What is it about?
Existing e-service quality scales mainly focus on goal-oriented e-shopping behavior excluding hedonic quality aspects. As a consequence, these scales do not fully cover all aspects of consumer's quality evaluation. In order to integrate both utilitarian and hedonic e-service quality elements, we apply a transaction process model to electronic service encounters. Based on this general framework capturing all stages of the electronic service delivery process, we develop a transaction process-based scale for measuring service quality (eTransQual). After conducting exploratory and confirmatory factor analysis, we identify five discriminant quality dimensions: functionality/design, enjoyment, process, reliability and responsiveness. All extracted dimensions of eTransQual show a significant positive impact on important outcome variables like perceived value and customer satisfaction. Moreover, enjoyment is a dominant factor in influencing both relationship duration and repurchase intention as major drivers of customer lifetime value. As a result, we present conceptual and empirical evidence for the need to integrate both utilitarian and hedonic e-service quality elements into one measurement scale.
Why is it important?
Unsatisfying service encounters cause annual Web sales losses of several billion dollars per year. Therefore, managing electronic service quality becomes an essential challenge for e-tailers. In order to establish a comprehensive and effective service quality management, this article applies a transaction process-based framework to electronic service encounters incorporating both utilitarian and hedonic e-service quality elements.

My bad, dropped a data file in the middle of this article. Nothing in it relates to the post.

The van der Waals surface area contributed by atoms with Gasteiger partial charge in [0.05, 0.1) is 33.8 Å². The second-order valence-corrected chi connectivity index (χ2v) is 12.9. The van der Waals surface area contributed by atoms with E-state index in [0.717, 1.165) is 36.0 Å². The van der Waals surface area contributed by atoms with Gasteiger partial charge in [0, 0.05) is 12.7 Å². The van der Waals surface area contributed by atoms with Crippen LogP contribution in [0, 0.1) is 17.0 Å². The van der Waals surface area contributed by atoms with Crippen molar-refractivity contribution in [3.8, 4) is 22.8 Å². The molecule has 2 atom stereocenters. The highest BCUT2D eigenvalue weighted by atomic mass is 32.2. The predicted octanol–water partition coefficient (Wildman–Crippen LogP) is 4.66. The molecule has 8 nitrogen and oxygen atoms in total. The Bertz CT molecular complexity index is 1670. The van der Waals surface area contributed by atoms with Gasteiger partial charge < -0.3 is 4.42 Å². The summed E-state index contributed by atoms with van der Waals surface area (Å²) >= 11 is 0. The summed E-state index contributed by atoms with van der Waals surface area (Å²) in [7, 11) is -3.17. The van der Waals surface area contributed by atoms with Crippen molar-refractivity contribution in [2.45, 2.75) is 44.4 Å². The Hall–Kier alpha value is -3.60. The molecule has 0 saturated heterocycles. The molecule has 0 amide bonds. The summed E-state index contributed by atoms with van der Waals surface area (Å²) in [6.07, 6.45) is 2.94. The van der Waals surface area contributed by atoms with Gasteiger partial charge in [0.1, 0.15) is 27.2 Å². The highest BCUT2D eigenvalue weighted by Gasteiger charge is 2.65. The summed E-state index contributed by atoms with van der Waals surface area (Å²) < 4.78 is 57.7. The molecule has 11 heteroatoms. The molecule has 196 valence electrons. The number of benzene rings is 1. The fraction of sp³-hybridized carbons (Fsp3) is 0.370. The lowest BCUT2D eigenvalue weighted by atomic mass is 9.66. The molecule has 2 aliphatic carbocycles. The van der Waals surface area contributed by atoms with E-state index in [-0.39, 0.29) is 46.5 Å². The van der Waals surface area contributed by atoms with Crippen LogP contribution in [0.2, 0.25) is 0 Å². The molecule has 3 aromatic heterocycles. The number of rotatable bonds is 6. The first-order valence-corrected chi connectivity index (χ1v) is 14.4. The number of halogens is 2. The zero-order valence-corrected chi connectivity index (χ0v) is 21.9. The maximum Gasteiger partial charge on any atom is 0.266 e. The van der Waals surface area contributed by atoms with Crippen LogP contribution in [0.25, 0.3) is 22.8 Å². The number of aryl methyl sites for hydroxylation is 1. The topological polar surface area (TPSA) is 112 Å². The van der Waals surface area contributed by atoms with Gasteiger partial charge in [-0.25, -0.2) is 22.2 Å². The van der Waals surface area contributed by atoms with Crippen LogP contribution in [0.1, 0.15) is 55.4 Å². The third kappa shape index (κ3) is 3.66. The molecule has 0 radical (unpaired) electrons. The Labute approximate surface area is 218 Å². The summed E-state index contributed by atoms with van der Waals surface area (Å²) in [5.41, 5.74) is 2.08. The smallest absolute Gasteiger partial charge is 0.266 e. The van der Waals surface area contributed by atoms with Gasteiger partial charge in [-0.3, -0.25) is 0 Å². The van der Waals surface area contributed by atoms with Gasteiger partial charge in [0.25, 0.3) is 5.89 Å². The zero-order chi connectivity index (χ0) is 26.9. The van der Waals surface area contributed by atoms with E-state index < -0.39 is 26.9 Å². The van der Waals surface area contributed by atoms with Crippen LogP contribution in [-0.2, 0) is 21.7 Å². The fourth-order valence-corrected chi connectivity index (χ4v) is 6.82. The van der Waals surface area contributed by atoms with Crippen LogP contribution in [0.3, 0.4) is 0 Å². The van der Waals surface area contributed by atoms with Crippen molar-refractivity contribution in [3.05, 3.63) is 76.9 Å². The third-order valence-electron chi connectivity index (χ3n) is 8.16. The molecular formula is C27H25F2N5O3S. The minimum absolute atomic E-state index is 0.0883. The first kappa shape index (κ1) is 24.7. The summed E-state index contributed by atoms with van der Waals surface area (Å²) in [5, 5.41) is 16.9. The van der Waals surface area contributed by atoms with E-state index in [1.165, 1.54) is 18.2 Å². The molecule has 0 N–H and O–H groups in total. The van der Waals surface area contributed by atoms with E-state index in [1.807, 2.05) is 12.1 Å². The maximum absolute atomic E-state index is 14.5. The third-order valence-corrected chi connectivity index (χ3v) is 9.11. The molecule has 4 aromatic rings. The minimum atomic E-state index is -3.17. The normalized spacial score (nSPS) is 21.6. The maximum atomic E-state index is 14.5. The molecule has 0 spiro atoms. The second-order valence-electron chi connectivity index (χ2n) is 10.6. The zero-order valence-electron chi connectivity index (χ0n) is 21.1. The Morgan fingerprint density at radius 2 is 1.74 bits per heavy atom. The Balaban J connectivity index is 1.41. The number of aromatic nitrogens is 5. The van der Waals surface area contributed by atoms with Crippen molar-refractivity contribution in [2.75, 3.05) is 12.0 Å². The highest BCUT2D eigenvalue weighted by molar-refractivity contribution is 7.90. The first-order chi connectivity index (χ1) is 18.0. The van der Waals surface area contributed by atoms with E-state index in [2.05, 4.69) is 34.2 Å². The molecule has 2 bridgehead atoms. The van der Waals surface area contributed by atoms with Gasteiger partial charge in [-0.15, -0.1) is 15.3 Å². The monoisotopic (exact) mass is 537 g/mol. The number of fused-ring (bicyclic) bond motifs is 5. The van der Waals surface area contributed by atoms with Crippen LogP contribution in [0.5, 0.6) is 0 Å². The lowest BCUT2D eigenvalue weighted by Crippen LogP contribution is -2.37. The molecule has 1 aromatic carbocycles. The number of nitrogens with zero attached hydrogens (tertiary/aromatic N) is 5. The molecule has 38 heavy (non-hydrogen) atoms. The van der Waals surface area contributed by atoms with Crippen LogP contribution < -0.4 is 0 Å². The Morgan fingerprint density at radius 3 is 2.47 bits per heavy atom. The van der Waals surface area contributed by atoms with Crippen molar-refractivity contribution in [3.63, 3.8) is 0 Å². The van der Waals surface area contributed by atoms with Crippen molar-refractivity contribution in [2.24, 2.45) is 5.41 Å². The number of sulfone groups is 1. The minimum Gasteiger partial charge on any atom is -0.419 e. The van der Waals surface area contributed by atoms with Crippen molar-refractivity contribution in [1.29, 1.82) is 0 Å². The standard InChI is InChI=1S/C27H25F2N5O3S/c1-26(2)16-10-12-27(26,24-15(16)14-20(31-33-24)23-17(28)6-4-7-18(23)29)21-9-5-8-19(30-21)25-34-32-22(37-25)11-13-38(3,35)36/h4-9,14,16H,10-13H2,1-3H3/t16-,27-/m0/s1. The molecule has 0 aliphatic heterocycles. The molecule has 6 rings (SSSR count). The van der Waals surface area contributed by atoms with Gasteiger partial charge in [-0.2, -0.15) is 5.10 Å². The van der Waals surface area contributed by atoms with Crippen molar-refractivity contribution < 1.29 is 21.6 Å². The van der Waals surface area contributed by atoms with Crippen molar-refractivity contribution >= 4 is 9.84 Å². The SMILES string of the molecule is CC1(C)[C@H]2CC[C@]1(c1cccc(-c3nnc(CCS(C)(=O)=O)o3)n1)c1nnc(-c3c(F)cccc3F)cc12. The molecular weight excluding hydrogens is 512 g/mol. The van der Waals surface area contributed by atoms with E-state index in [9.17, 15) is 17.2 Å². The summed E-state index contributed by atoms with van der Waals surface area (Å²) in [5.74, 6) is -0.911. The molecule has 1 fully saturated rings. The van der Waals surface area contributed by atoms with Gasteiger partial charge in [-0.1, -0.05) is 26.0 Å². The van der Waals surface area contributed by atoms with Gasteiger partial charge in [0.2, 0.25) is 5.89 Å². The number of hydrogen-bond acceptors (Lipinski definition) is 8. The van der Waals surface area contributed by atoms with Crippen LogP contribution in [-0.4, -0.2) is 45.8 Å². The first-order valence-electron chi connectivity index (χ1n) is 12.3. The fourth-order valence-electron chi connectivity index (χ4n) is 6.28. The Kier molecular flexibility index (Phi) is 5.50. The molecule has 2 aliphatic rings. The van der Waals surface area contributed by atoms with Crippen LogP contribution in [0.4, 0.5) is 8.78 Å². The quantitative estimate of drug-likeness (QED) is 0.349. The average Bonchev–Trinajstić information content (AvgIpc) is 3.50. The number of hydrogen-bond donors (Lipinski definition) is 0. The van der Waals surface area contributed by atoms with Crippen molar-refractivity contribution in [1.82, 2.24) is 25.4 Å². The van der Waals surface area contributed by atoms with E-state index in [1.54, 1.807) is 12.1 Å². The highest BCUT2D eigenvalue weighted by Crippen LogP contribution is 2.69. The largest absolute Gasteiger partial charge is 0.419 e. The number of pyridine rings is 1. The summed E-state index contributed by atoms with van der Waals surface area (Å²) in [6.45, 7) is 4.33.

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This page is a summary of: eTransQual: A transaction process-based approach for capturing service quality in online shopping, Journal of Business Research, July 2006, Elsevier, DOI: 10.1016/j.jbusres.2006.01.021.
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The service quality-satisfaction link revisited: exploring asymmetries and dynamics
This study provides deeper insight in the link between service quality and customer satisfaction. The traditional assumption of a linear relationship is challenged by exploring asymmetries and dynamics. The simultaneous influence of service quality and customer experience on satisfaction is examined by means of nonlinear structural equation modeling. Results show that functional-utilitarian quality attributes (availability, efficiency, fulfillment, and privacy) lose their capability to delight customers as the customer relationship matures. In contrast, hedonic quality attributes (design, enjoyment, and image) only exhibit an increasing effect on satisfaction for more experienced customers. These insights are vital for service managers as they help to improve the efficiency of quality investments.
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